Incidents of labor strife continued through the 1930s in the St. Louis vicinity. A May 1933 strike by employees of the Funsten Nut Company sparked large demonstrations. In 1934, the Brown Shoe Company in nearby Moberly, Missouri, went on strike, putting Jack Conroy’s wife out of work. In April 1936 the American Workers Union staged a sit-in at the St. Louis Board of Aldermen’s office, singing “Solidarity Forever.” Autoworkers from General Motors and Emerson Electric workers went on strike in early 1937 (Feurer, Tour, 21). Throughout this period, the International Shoe Company was making use of ugly strike-breaking tactics to keep its workers in line (Feurer, “Shoe City,” 5).
Through these tumultuous times Tom Williams, in his twenties, found himself poised between the relative comfort of the St. Louis West End and the politicized laborers centered nearer the waterfront. While his father worked as a sales manager in the shoe company’s corporate offices, Tom worked in the warehouse among hourly laborers. Some of these shoe workers took roles in the Mummers of St. Louis, an amateur theatre group that performed at the Wednesday Club Auditorium. The juxtaposition of a working-class theatre group performing in the lap of bourgeois society provided the spark that ignited Williams’s early creativity, and this tension marks much of Williams’s nascent work. His early politically charged plays chafed at middle-class and middle-American conservative values. And even though the overt political content became less pronounced in his later popular successes, his work continued to present an outsider’s critique of the complacent ruling class.
To completely understand the birth of Tom Williams as a playwright, it helps to review a bit of theatre history. American theatre in the 1930s was rich in new ideas, responding to the political and economic circumstances of the Depression by providing a platform for labor and the working class. As the whole world was looking toward Russia to see what would become of the Soviet Revolution, the theatre world had fixated on Konstantin Stanislavski and the Moscow Art Theatre. Stanislavski and company had toured the U.S. in the 1920s, and by 1936 the first volume of his observations on the art of acting, An Actor Prepares, was published in America. The revolutionary nature of Stanislavskian acting lay in depicting life naturally. This naturalistic acting method suited plays that described the ordinary lives of the working class. Although Stanislavski himself was no political revolutionary, his Russian heritage aligned him with the leftist politics that celebrated the working class.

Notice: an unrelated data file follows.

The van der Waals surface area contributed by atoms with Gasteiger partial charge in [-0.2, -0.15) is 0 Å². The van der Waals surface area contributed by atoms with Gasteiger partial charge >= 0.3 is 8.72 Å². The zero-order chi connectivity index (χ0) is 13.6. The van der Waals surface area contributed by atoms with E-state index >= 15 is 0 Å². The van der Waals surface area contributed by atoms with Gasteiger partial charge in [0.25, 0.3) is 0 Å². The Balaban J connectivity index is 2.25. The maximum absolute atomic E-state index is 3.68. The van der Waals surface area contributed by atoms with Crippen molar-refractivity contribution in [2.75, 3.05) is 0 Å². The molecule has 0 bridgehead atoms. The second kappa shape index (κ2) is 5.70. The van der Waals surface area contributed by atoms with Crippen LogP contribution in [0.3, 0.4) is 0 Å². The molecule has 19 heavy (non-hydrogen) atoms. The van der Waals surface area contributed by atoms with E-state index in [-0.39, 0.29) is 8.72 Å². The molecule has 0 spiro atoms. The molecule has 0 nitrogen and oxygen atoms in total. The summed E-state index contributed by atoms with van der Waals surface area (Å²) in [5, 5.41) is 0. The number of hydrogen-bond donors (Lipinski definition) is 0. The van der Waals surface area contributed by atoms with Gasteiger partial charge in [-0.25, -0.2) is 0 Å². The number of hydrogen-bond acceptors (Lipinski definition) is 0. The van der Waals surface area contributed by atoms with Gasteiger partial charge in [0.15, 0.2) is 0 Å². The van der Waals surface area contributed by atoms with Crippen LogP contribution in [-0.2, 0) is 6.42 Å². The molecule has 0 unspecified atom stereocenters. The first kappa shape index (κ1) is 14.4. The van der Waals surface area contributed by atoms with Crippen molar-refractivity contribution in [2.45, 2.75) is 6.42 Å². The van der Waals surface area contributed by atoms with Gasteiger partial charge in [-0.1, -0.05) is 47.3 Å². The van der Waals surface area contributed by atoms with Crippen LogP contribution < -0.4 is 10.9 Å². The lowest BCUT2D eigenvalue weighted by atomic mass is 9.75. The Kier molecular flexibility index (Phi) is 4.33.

Not surprisingly, one major thrust in the 1930s was the development of working-class theatre, or “labor theatre,” that presented highly political works portraying the downtrodden working class and ending in a call for action—a strike or a communist revolution. The 1935 anthology Proletarian Literature in the United States describes the growth of labor theatres:
During the last year the American theatre world has awakened to a new phenomenon. This is the working class theatre which exists in its midst—or rather, on its geographical fringes. If the new phenomenon isn’t liked, it is at least respected. It has vitality, drive, and a fresh slant on life. You can pick up no theatre journal without reading about it. The critic of the New York Times states that the revolutionary play is the “most obvious recent development.” Theatre Arts publishes learned tracts about it. And Variety, the trade sheet, whoops it up for the new left drama. (261)
The labor theatres were amateur organizations, often without theatre buildings of their own, operating “with a few props, a drape, a screen, a home-made spotlight,” and performing “short plays, written generally in doggerel, with stylized characters representing the boss, the worker, the militarist, the imperialist nations” (Hicks 261). Clifford Odets’s play Waiting for Lefty set the standard for the developing labor theatre. It grew out of the Group Theatre that shared a passion for politics as well as the “realistic” theatre of Stanislavski. Hicks identifies the amateur labor theatre groups springing up in “big industrial cities”:
…Now in Chicago, in San Francisco, in Los Angeles, in Boston, Philadelphia and Milwaukee, theatres like the Theatre Union are being formed to prepare for a similar flowering in America. Much of the young and vigorous playwriting talent of the nation is turning to these theatres for an outlet. (261)